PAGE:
We can plan for expansions of scale, scope, and stakes. And when I say plan, I really mean “have a very general idea of what might change.” If you’re making stories collaboratively, e.g. playing RPGs, it’s best to leave little hints and clues for you to pull on later and tie into something bigger for the players to discover. It’s not necessary to know how those things will work, or what they’ll connect to when you put them there! You could do all that work, but then you run the risk of never having players discover anything you made because they wanted to go elsewhere or follow other clues.

If you leave little hints and tidbits lying around, and have general ideas of what the larger scope, scale, and stakes might look like, it’s easier to put everything together when the time comes and players finally follow those leads. A villain’s ties to a larger organization or their correspondence with an unnamed person are useful here. Likewise, when the PCs learn the specific modus operandi for a particular group and recognize that elsewhere in a new situation, they’ll often connect the dots and identify the relation between the two. It’s all about building up the skills and world-knowledge of your players (or audience), and letting them draw the connection and feel that frisson of understanding (and maybe dread).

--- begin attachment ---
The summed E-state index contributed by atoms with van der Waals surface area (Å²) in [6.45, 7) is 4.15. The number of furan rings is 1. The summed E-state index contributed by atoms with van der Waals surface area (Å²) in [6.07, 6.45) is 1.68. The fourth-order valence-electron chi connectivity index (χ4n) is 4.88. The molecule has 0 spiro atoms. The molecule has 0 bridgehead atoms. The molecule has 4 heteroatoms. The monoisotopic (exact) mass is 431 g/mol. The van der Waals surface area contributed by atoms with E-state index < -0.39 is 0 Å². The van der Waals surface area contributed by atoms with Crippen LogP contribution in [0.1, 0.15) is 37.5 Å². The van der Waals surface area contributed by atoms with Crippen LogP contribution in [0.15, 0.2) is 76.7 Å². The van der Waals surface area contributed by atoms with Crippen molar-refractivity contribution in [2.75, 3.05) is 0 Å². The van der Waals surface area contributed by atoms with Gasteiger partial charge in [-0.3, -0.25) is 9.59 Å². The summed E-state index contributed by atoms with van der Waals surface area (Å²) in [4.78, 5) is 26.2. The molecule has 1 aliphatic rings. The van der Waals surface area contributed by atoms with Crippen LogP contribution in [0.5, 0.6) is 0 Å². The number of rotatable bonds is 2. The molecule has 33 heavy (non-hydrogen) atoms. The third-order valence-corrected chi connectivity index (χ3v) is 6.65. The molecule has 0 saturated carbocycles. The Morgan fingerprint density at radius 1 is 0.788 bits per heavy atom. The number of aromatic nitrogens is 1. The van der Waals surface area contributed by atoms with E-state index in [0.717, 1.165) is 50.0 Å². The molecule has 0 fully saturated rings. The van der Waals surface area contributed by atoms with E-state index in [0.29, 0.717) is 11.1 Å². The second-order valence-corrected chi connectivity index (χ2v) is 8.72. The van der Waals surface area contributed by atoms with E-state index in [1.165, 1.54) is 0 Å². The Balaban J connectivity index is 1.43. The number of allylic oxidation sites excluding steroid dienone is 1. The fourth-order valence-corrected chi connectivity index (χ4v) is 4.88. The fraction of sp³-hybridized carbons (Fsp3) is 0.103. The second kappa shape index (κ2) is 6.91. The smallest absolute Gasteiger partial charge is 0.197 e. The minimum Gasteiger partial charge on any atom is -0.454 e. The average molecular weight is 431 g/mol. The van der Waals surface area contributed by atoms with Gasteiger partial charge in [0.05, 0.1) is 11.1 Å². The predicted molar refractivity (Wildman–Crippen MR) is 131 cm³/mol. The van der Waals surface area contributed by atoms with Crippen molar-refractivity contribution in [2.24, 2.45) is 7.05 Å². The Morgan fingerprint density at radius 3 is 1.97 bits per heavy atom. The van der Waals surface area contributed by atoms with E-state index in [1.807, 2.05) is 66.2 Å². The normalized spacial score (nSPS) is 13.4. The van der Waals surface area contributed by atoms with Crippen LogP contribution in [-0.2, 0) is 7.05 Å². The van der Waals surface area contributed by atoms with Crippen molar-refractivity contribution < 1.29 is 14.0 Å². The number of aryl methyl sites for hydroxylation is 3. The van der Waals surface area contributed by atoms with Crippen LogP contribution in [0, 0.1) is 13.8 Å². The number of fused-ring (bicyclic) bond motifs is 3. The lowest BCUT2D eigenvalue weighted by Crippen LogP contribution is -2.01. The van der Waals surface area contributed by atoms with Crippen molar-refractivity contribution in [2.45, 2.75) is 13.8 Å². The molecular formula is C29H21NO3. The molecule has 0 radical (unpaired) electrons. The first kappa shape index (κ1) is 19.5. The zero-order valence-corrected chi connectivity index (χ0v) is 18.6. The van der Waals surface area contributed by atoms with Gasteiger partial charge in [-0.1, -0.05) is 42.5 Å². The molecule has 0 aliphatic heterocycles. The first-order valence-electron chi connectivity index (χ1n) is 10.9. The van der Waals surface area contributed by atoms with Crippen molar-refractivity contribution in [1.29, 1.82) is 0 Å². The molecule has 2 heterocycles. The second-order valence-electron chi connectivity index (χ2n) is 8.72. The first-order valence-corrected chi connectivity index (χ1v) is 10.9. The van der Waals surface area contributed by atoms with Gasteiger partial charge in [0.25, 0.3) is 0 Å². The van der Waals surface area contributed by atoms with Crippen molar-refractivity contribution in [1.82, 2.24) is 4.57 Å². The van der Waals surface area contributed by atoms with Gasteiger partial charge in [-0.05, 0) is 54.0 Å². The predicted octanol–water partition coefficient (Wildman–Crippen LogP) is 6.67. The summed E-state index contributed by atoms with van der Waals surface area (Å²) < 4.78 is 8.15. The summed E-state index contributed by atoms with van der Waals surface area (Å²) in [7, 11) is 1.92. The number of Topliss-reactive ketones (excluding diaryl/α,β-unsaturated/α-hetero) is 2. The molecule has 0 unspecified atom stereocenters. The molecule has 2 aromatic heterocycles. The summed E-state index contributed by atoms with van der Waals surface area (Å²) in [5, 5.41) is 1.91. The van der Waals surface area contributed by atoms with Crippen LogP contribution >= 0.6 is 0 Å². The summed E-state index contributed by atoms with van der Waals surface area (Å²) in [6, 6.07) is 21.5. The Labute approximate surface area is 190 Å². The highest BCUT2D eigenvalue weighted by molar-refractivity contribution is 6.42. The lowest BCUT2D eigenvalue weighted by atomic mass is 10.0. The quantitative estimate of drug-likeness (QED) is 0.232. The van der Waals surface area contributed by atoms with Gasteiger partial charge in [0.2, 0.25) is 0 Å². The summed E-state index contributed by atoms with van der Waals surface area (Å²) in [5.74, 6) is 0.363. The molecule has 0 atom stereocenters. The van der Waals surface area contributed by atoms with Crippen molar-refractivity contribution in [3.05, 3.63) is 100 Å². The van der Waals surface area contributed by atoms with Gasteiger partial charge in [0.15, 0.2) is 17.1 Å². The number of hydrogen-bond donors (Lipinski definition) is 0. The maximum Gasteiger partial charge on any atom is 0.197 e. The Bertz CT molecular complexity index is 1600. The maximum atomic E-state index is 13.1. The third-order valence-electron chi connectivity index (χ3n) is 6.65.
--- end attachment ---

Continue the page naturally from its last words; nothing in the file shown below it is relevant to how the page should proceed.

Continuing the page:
This has gone longer than I’d anticipated. I suspect there’s more material here. I may revisit the topic.

Character Connections & Motivations, Longer Thoughts

I recently ran an impromptu game of D&D 5e for some friends. While I was asking the players for their character’s connections to the other players and the world around them, one person said (I paraphrase) “I don’t have any connections. I live alone in the woods and don’t know or care about these people.”

I was a bit short with the player in response, and pushed them to come up with some connections, even if they didn’t feel like close ones. The player did.